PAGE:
Erected offshore, the overall price of Envision’s larger machines is expected to be 5-10% cheaper than three-bladers, depending on water depth, helped by an assembly process in which each unit — complete with blades fitted quayside — is taken out to site by barge and mounted on the tower in a single lift.
Condor’s 6.1MW two-bladed design, which features a 125-metre-diameter rotor powering a “2.5-stage” geared drivetrain, has undergone simulation testing that suggests the machine could produce at least 5% more energy than like-rated three-blades spinning in similar wind conditions, churning out 31GWh a year in 12m/s winds.
At the heart of Condor’s design is an elastomeric teetering hinge, set between its interconnected blades and shaft, which filters out wind-driven gyroscopic loads to soften the impact on the drivetrain while allowing for power control to be finessed by yawing rather than by adjusting blade-pitch.
GL Garrad Hassan (now DNV GL Energy) reported that fatigue loads on Condor’s drivetrain were 80% lower than three-bladed turbines of a similar rating.
“Two-bladed turbines are easier to control and have simpler components [than three-bladed units] that are also easier to maintain offshore,” says chief technology officer Silvestro Caruso.
“There is no doubt the two-blade turbine technology can be improved further but the first years of operation will show this to be the right path for lowering the cost of energy [of offshore wind].”
Condor expects to sign off on a deal with a Chinese developer this month to erect an onshore prototype at a coastal location next summer. Deepwater demonstrators fitted on floating spar foundations, moored “most probably off Italy or in the North Sea and off the US, likely California”, are slated to start being built in spring 2016.
“We are finally, as an industry, moving away from simply marinising conventional onshore technology,” adds Jakubowski. “It just takes time to bring these ideas to reality. People are beginning to understand the huge advantages represented by two-bladed turbines in bringing the cost of offshore energy down to an economic level.”
Hitachi’s three-bladed downwind 2MW HTW2.0-80 machine — a floating version of which was switched on last autumn in 100 metres of water off Japan’s Kabashima island — has concentrated thinking on investigations into the development of a two-bladed 20MW model the Japanese company aims to unveil by mid-2015.
The turbine concept, part-funded by Japan’s New Energy and Industrial Technology Development Organisation, owes an unlikely debt to the rugged landscape that dominates the northern highlands of the country’s two largest islands, Honshu and Hokkaido, where blustery “up-flow” winds churn over rough onshore terrain mirroring conditions offshore — and can cause energy-losing yaw misalignment of over ten degrees.
Downwind machines yaw passively, resulting in as much as a 7% boost to power output compared to like-size upwind designs as well as suffering less fatigue damage — including in typhoons where they can “free yaw” under gale-force winds.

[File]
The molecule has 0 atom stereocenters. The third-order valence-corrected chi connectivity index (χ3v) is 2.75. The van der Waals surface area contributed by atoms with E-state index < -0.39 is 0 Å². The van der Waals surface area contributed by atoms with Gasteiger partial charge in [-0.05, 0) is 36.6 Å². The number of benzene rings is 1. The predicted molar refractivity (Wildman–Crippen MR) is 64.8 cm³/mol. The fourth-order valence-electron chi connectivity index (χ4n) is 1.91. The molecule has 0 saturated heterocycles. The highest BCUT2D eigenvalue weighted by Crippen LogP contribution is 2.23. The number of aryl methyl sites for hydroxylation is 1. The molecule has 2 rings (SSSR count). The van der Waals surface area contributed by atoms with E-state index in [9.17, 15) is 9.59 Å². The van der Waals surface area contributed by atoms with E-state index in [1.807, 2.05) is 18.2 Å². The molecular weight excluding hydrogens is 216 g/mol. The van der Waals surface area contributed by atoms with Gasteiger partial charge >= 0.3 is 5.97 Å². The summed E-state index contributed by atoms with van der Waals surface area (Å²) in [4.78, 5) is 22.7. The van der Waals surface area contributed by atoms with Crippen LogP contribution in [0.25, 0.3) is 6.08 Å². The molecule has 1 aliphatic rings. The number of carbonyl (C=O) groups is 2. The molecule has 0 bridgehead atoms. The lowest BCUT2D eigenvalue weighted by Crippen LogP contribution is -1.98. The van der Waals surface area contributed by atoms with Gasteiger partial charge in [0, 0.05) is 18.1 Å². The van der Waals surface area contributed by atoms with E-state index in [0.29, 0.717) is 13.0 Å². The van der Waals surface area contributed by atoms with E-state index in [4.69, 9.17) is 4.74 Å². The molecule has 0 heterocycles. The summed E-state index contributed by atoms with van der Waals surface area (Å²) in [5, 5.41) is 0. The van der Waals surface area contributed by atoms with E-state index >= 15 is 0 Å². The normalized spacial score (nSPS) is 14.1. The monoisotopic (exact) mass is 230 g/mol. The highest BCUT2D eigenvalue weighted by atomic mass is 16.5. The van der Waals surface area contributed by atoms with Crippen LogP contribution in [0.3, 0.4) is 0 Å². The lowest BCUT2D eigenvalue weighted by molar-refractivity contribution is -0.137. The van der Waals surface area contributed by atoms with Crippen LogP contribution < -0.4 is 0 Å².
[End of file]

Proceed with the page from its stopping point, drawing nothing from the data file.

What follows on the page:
In Europe, Dutch company 2B Energy recently set the seal on an investment package of about €26.5m from a group that includes a bank, venture capitalists and an oil company, to drive forward development of a two-bladed prototype that will start testing onshore next year before follow-on deployment in Scottish waters.
2B’s concept — purpose-designed for the 6MW turbine class with a 140-metre-diameter rotor, steel tower and integrated lattice structure jacket — promises to trim over one third off the current cost of offshore wind energy.
The two-blader’s offshore appeal has caught the attention of floating turbine designers with its tantalising prize of lower component and operations costs in an ultra-large-diameter rotor concept.
Plans by French naval contracting giant DCNS and compatriot floating turbine maker Nass&Wind to have a part-scale demonstrator model of their Winflo concept installed offshore next year have slipped slightly, with expectations now that they will have a 2.5MW unit in the water by 2017.
The two-bladed turbine by French manufacturer Vergnet, which will be set atop a lightweight semi-submersible free-floating platform fixed to the seabed using catenary cables, is to be moored in 35 metres of water at the grid-connected SEM-REV wave- and wind-energy testing facility, off Le Croisic on the Brittany peninsula.
The developers hope to have a pilot array turning by 2019-20, with full-scale commercial Winflo developments flowing electricity by 2023.
By US crew Nautica’s reckoning, an LCoE below €75/MWh will be achievable by 2021-25 with floater-based technology — considerably cheaper than the current lifetime cost of a North Sea turbine.
The company has completed preliminary design of its 4MW Advanced Floating Turbine (AFT), with plans for a part-scale prototype with “significant innovation” in its rotor control system to begin testing in 2015.
The AFT is a slim-towered, spar-based floating design featuring V-shaped stabilising arms at water level. Digitally modelled to deal with high wind loads like “a palm tree bending in a hurricane”, the downwind concept is envisaged operating in water depths of 60 metres and more.
“We are very much committed to two-bladed rotors,” states Nautica chief executive Larry Viterna, a former Nasa engineer who was involved in the space agency’s pioneering work on industrial-scale onshore wind turbines in the 1980s.
“The potential benefits of reduced component costs, as well as reduced operations and maintenance costs, we believe will be significant to achieving cost of energy of under $0.10/kWh [based on a 500MW AFT development with average winds of 8m/s],” he says.
The company is on track to have a 4MW AFT in the show window by 2021, with models of “at least 10MW” ready for serial production by 2025.
The scale — and rate of growth — of the market for two-bladed turbines is hard to gauge, looking hugely promising yet founded on an emerging technology that will be in direct competition with tried-and-tested three-bladed models. The offshore machines expected to be installed in the water by the end of the decade will doubtless be dominated by three-bladed designs due to the lower risk of using a technology with such a long track record.
Key to the commercial future of the two-blader will be the performance of those first 6MW-plus models. If LCoEs of €75/MWh are field-proven, then mainstream take-up of the technology looks inevitable, potentially accounting for more than 20% of the expected annual deliveries into offshore waters by 2020.
On the far horizon, the market for two-bladers could be massive, when the combined global floating wind potential — over two terawatts, according to DNV GL Energy — is added to the mix.
The flagship two-bladers floated out to sea in the next few years will be the bellwether.